Lehigh University has partnered with Scholars at Risk, a network of over 500 institutions worldwide working to protect threatened scholars and promote academic freedom.

Scholars at Risk allows scholars who are suppressed by their government, culture or country to temporarily settle at a member institution in order to teach or conduct research. The organization's network expands over five continents, helping scholars who have fled their home countries due to harassment, loss of job or even threat to life. Lehigh is now part of this distinguished network.

Scholars at Risk receives applications from all over the world and vets those applications on two main criteria: how the scholar will fit into the program and the level of risk the scholar is currently facing. The most common way for a scholar to apply is online, and these applications remain anonymous. Upon acceptance into the program, a scholar will either take part in a traveling speaker series at member institutions or be temporarily hosted to conduct research. Lehigh will likely host a speaker series before hosting a scholar for an extended period of time.

“I think that it is important that Lehigh be a part of Scholars at Risk because of their mission to support and defend the principles of academic freedom and to defend the human rights of scholars around the world,” says Cheryl Matherly, vice president and vice provost for international affairs at Lehigh. 

“Academic freedom, or the freedom of inquiry by faculty, is essential to the mission of higher education, and faculty should have the freedom to teach or communicate ideas without risk,” she says. Matherly was integral in facilitating the partnership between Lehigh and Scholars at Risk. 

Lehigh’s partnership with Scholars at Risk means much more than hosting international academics and educators. Lehigh students, faculty, staff and administration are standing in solidarity with scholars who are suffering, offering a safe haven for those who can’t be safe in their own homes.

“It’s a really great thing for Lehigh to be a part of, because it says that the university stands behind academic freedom,” says Stacy Burger, Lehigh’s director of global partnerships and strategic initiatives. 

Aside from promoting academic freedom, another reason for Lehigh to become an institutional member of Scholars at Risk was to build academic collaboration. With partners of Scholars at Risk all over the world, Lehigh becomes part of a distinguished network in the world of higher education. The network reaches to far places like Australia and Kenya, and the network is also close to home, including other Lehigh Valley institutions Muhlenberg College and Lafayette College.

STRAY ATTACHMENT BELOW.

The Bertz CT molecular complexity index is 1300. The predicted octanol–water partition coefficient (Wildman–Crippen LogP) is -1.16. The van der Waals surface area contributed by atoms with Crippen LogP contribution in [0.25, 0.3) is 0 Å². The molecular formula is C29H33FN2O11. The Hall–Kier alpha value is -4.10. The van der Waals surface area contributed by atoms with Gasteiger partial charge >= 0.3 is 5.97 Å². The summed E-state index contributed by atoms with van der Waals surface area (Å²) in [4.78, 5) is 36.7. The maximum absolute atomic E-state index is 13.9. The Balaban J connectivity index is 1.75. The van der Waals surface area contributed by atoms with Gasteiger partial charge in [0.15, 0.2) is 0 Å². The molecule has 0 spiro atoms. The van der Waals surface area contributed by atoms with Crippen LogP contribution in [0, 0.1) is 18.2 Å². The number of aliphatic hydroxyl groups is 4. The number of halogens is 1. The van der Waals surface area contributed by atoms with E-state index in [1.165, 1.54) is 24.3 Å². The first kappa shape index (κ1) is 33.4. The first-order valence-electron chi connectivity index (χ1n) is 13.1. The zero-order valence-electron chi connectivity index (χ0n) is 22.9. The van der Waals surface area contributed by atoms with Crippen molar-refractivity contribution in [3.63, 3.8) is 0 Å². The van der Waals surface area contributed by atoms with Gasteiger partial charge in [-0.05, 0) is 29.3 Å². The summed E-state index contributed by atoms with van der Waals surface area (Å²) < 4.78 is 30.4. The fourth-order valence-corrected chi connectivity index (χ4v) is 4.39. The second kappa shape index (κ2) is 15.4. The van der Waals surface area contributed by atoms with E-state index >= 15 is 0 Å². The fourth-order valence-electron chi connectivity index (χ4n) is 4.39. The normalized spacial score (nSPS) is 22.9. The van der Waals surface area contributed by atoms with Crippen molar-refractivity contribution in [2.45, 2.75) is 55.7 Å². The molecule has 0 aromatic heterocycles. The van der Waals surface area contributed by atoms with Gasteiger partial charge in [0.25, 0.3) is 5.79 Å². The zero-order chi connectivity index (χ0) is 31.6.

“Lehigh has a number of partners right next door,” says Joyce Pisarello, director of membership and university relations at Scholars at Risk. “There’s a lot of opportunity for engagment... It just seems like a perfect fit for us to bring Lehigh on board, particularly with what a leader Lehigh has been not only in international education but also in experiential learning.”

Another exciting piece of Scholars at Risk is student participation. Students at member institutions have the ability to learn from and engage with visiting scholars. The student advocacy programs allow students to learn more about human rights and academic freedom by participating in workshops and conferences. Lehigh’s next step is to form a faculty advisory group to support resources to Scholars at Risk for students and faculty.

While joining Scholars at Risk is an exciting step, the COVID-19 pandemic will likely prove to be a hindrance. International travel is limited, and hopeful scholars won’t be able to visit Lehigh while the community conducts the majority of its operations remotely. The school remains patient for the day it is able to host a visiting scholar.

As Lehigh embarks on this special journey, it’s important to emphasize Scholars at Risk’s focus on academic freedom. The mission of Scholars at Risk is to protect scholars and the freedom to think, question and share ideas. The institutional network of the program bolsters a community of higher education and allows for the free flow of thought and information. Above all, perhaps, Lehigh is joining an eminent network of worldwide institutions that is sure to increase international perspective and collaboration at the university.